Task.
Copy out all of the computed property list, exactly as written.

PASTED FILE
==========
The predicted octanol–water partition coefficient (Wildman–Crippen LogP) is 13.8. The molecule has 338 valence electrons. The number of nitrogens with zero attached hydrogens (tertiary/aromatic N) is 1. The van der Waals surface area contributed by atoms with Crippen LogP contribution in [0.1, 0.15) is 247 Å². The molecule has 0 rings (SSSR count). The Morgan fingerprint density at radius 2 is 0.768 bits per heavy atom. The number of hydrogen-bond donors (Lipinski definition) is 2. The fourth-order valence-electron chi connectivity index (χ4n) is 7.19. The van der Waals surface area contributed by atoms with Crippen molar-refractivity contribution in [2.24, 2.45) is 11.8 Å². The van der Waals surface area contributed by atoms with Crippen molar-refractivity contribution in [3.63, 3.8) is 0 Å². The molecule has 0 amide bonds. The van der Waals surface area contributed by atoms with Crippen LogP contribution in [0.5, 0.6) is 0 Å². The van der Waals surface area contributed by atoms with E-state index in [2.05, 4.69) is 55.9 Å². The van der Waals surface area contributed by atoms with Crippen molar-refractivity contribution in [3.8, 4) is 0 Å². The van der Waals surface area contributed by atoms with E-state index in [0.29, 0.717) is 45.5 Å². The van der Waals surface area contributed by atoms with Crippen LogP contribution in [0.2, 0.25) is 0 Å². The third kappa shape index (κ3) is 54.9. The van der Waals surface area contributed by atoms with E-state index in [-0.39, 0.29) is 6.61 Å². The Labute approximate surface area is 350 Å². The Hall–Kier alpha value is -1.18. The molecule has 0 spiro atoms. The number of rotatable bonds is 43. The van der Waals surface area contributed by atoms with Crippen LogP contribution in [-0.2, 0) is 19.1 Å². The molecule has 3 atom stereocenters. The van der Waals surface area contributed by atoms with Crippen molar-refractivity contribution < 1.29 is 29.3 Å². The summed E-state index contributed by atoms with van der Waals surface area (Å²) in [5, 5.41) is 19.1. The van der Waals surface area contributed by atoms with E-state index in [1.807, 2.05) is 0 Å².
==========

The predicted octanol–water partition coefficient (Wildman–Crippen LogP) is 13.8. The molecule has 338 valence electrons. The number of nitrogens with zero attached hydrogens (tertiary/aromatic N) is 1. The van der Waals surface area contributed by atoms with Crippen LogP contribution in [0.1, 0.15) is 247 Å². The molecule has 0 rings (SSSR count). The Morgan fingerprint density at radius 2 is 0.768 bits per heavy atom. The number of hydrogen-bond donors (Lipinski definition) is 2. The fourth-order valence-electron chi connectivity index (χ4n) is 7.19. The van der Waals surface area contributed by atoms with Crippen molar-refractivity contribution in [2.24, 2.45) is 11.8 Å². The van der Waals surface area contributed by atoms with Crippen molar-refractivity contribution in [3.63, 3.8) is 0 Å². The molecule has 0 amide bonds. The van der Waals surface area contributed by atoms with Crippen LogP contribution in [0.5, 0.6) is 0 Å². The van der Waals surface area contributed by atoms with E-state index in [2.05, 4.69) is 55.9 Å². The van der Waals surface area contributed by atoms with Crippen molar-refractivity contribution in [3.8, 4) is 0 Å². The van der Waals surface area contributed by atoms with E-state index in [0.29, 0.717) is 45.5 Å². The van der Waals surface area contributed by atoms with Crippen LogP contribution in [0.2, 0.25) is 0 Å². The third kappa shape index (κ3) is 54.9. The van der Waals surface area contributed by atoms with E-state index in [-0.39, 0.29) is 6.61 Å². The Labute approximate surface area is 350 Å². The Hall–Kier alpha value is -1.18. The molecule has 0 spiro atoms. The number of rotatable bonds is 43. The van der Waals surface area contributed by atoms with Crippen LogP contribution in [-0.2, 0) is 19.1 Å². The molecule has 3 atom stereocenters. The van der Waals surface area contributed by atoms with Crippen molar-refractivity contribution < 1.29 is 29.3 Å². The summed E-state index contributed by atoms with van der Waals surface area (Å²) in [5, 5.41) is 19.1. The van der Waals surface area contributed by atoms with E-state index in [1.807, 2.05) is 0 Å².